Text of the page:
It is no secret that U.S. politics is polarized. An experiment conducted by MIT researchers now shows just how deeply political partisanship directly influences people’s behavior within online social networks.
Deploying Twitter bots to help examine the online behavior of real people, the researchers found that the likelihood that individuals will follow other accounts on Twitter triples when there appears to be a common partisan bond involved.
“When partisanship is matched, people are three times more likely to follow other accounts back,” says MIT professor David Rand, co-author of a new paper detailing the study’s results. “That’s a really big effect, and clear evidence of how important a role partisanship plays.”
The finding helps reveal how likely people are to self-select into partisan “echo chambers” online, long discussed as a basic civic problem exacerbated by social media. But methodologically, the experiment also tackles a basic challenge regarding the study of partisanship and social behavior: Do people who share partisan views associate with each other because of those views, or do they primarily associate for other reasons, with similar political preferences merely being incidental in the process?
The new experiment demonstrates the extent to which political preferences themselves can drive social connectivity.
“This pattern is not based on any preexisting relationships or any other common interests — the only thing people think they know about these accounts is that they share partisanship, and they were much more likely to want to form relationships with those accounts,” says first author Mohsen Mosleh, who is a lecturer at the University of Exeter Business School and a research affiliate at the MIT Sloan School of Management.
The paper, “Shared Partisanship Dramatically Increases Social Tie Formation in a Twitter Field Experiment,” appears this week in Proceedings of the National Academy of Sciences. In additional to Rand, who is the Erwin H. Schell Professor at the MIT Sloan School of Management and director of MIT Sloan’s Human Cooperation Laboratory and Applied Cooperation Team, the authors are Mosleh; Cameron Martel, a PhD student at MIT Sloan; and Dean Eckles, the Mitsubishi Career Development Professor and an associate professor of marketing at MIT Sloan.
To conduct the experiment, the researchers collected a list of Twitter users who had retweeted either MSNBC or Fox News tweets, and then examined their last 3,200 tweets to see how much information those people shared from left-leaning or right-leaning websites. From the initial list, the scholars then constructed a final roster of
842 Twitter accounts, evenly distributed across the two major parties.
At the same time, the researchers created a set of eight clearly partisan bots — fake accounts with the appearance of being politically minded individuals. The bots were split by party and varied in intensity of political expression. The researchers randomly selected one of the bots to follow each of the 842 real users on Twitter. Then they examined which real-life Twitter users followed the politically aligned bots back, and observed the distinctly partisan pattern that emerged.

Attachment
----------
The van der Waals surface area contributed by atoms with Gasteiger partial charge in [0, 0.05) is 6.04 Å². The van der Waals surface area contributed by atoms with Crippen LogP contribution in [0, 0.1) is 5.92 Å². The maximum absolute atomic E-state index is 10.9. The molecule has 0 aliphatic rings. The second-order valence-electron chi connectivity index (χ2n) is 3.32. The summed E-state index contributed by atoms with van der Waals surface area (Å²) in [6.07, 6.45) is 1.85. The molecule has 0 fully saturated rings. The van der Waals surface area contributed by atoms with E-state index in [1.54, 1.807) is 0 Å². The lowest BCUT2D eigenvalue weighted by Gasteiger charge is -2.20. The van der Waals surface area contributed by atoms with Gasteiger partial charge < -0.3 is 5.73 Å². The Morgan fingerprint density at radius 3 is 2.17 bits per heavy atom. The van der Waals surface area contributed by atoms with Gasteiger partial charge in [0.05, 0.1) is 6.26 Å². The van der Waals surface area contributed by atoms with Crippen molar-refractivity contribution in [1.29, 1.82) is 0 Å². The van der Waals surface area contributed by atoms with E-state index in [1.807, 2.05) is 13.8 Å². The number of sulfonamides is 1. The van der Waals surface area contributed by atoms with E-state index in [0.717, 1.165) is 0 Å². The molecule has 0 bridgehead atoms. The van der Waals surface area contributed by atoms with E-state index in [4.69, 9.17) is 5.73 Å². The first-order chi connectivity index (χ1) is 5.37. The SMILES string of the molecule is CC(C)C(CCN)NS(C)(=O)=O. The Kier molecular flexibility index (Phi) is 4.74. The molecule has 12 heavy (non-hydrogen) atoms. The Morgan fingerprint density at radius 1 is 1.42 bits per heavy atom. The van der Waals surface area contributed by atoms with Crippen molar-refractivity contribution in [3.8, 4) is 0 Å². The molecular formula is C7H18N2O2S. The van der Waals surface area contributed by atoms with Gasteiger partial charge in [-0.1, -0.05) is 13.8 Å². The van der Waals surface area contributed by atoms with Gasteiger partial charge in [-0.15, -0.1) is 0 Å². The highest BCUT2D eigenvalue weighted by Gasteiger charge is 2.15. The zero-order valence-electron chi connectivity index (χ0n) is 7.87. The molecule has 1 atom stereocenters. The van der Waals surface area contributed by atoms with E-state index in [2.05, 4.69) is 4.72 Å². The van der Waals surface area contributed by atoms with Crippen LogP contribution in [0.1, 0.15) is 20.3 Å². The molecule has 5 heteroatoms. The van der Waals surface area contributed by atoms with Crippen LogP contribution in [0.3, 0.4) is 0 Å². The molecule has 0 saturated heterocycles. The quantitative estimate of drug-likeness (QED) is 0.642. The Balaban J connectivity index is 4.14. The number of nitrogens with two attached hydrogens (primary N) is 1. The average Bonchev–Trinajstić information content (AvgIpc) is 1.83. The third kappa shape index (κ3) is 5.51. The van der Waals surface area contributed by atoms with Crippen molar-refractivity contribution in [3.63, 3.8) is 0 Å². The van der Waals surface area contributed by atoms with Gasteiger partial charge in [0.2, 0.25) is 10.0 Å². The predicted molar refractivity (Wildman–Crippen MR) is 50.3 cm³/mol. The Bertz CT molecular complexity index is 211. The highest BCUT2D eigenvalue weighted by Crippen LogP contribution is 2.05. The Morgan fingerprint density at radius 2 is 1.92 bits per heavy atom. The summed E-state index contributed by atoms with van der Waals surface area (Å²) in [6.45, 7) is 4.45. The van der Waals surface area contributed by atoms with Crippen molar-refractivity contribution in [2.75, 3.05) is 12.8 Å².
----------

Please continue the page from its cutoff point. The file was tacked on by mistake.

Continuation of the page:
Overall, the real Twitter users in the experiment would follow back about 15 percent of Twitter bots with whom they shared partisan views, regardless of the intensity of political expression in the bot accounts. By contrast, the real-life Twitter users would only follow back about 5 percent of accounts that appeared to support the opposing party.
Among other things, the study found a partisan symmetry in the user behavior they observed: People from the two major U.S. parties were equally likely to follow accounts back on the basis of partisan identification.
“There was no difference between Democrats and Republicans in this, in that Democrats were just as likely to have preferential tie formation as Republicans,” says Rand.
The bot accounts used in this experiment were not recommended by Twitter as accounts that users might want to follow, indicating that the tendency to follow other partisans happens independently of the account-recommendation algorithms that social networks use.
“What this suggests is the lack of cross-partisan relationships on social media isn’t only the consequence of algorithms,” Rand says. “There are basic psychological predispositions involved.”
At the same time, Rand notes, the findings do suggest that if social media companies want to increase cross-partisan civic interaction, they could try to engineer more of those kinds of interactions.
“If you want to foster cross-partisan social relationships, you don’t just need the friend suggestion algorithm to be neutral. You would need the friend suggestion algorithms to actively counter these psychological predispositions,” Rand says, although he also notes that whether cross-partisan social ties actually reduce political polarization is unclear based on current research.
Therefore, the behavior of social media users who form connections across party lines is an important subject for future studies and experiments, Mosleh suggests. He also points out that this experimental approach could be used to study a wide range of biases in the formation of social relationships beyond partisanship, such as race, gender, or age.
Support for the project was provided, in part, by the William and Flora Hewlett Foundation, the Reset project of Luminate, and the Ethics and Governance of Artificial Intelligence Initiative.